Uber is a marvel.
It rouses a worldwide legion of taxi drivers to take up arms and hold city streets to ransom, leaving politicians scratching their heads as to how to regulate a taxi service, that is , well, technically not a taxi service.
Unless you have been hiding out in an arctic snow cave, you will no doubt be aware that Uber has caused quite a stir around the world since its inception in 2010.
But why exactly does Uber evoke so much emotion?
Life before Uber
I remember life before Uber with clarity.
Endlessly waiting for booked cabs that never arrived. Hours wasted on the phone to operators who never answered your call. Frustrated attempts to hail cabs after dark, only to be refused service because your short ride was not worth their while.
But above all, it was the trepidation of stepping into a stranger’s car as a lone female, in the blind faith, you would be taken home safely.
The road to progress
‘We’re also going after those hundreds of micro-pain points all over the city. Go out on the streets and ask people – every New Yorker has a few that they’re passionate about. Uber is going where New Yorkers get stuck, where the options are few and far between, and bringing everything we can to make life easier’ (Uber 2011).
Garrett Camp and Travis Kalanick created Uber after finding themselves stranded on a Paris street, unable to locate a cab to take them back to their hotel.
Experiencing the problems from a customer’s perspective, Camp & Kalanick, took an ‘outside-in’ approach to product development (Iacobucci 2013), developing a new service to address problems long experienced by consumers, but for years neglected by a complacent taxi industry.
The result was a simple yet effective service, which delivered benefits beyond the core consumer need of getting from point A to B, instead focusing on intangible value add’s, that dramatically improved the customer experience as evidenced by the 8 million users worldwide, who have embraced its offerings.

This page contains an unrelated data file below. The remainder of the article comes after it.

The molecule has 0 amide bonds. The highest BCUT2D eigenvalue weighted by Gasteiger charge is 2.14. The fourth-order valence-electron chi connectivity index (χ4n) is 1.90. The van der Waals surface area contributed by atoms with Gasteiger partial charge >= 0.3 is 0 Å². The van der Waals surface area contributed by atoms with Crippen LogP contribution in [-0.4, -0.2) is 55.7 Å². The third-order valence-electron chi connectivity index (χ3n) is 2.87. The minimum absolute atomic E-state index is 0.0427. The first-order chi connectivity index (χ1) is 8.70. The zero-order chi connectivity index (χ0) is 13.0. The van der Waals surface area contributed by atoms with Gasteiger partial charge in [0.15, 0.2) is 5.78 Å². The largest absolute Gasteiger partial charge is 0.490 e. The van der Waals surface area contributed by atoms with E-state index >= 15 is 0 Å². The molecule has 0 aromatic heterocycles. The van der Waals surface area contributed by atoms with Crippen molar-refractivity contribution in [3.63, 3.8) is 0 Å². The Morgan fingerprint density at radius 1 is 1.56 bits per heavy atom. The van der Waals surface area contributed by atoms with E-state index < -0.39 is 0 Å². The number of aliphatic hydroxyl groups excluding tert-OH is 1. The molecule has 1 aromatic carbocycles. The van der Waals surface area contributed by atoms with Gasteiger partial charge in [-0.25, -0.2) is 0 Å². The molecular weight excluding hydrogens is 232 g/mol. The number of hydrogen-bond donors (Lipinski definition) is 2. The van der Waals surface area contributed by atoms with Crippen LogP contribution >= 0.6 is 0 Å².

Uber’s widely successful adoption can be credited to 3 key factors;
It’s straightforward and easy to use , allowing users to hail a cab with the push of a button.
It’s seeming compatibility to the needs of the consumer, enabling them to get from point A to B with minimal effort.
The significant advantages it provides over services offered by the taxi industry.
Helping the customer
Christensen, Raynor and Anthony (2003) encapsulated the spirit of disruptive innovation in a simple sentence ‘Don’t try to change your customers – help them‘.
Deloitte (2016) described how Uber has achieved this by measuring the benefits it offers Australian consumers in comparison to the taxi industry. Some of these benefits include
- Lower fares
- Reduced wait times
- Greater accessibility to transport in ‘black hole’ areas
- Increased perceived passenger safety
It’s these differentiated value-adds that set Uber apart from the taxi industry, compelling 80% of customers to rate its service as 5 stars, well above taxi satisfaction ratings, propelling it’s growth through experiential word of mouth recommendations.
A Fork in the Road
I became an Uber customer in 2013, after recounting yet another distasteful taxi experience to work colleagues. Working in a team filled with early adopter’s of innovations, they assured me that Uber would solve all my problems. I never looked back.
But this may change.
The Melbourne Magistrates Court handed down a ruling last December making it effectively illegal for Uber drivers to operate in Victoria.
The matter is now in the hands of our politicians, who will ultimately determine whether we will be allowed to continue down the road to progress, or be forced to make a U-Turn back to the past.
So as politicians ponder our future, I ask you to consider these questions;
When was the last time you heard anyone complain about taxis?
When was the last time you heard anyone complain about their Uber ride?
In the meantime, I’ll leave you with some thoughts from the people of Melbourne.
Angela Colantuono; Student Id 216002314;
WordPress Username acolantu;
Deakin Email email@example.com
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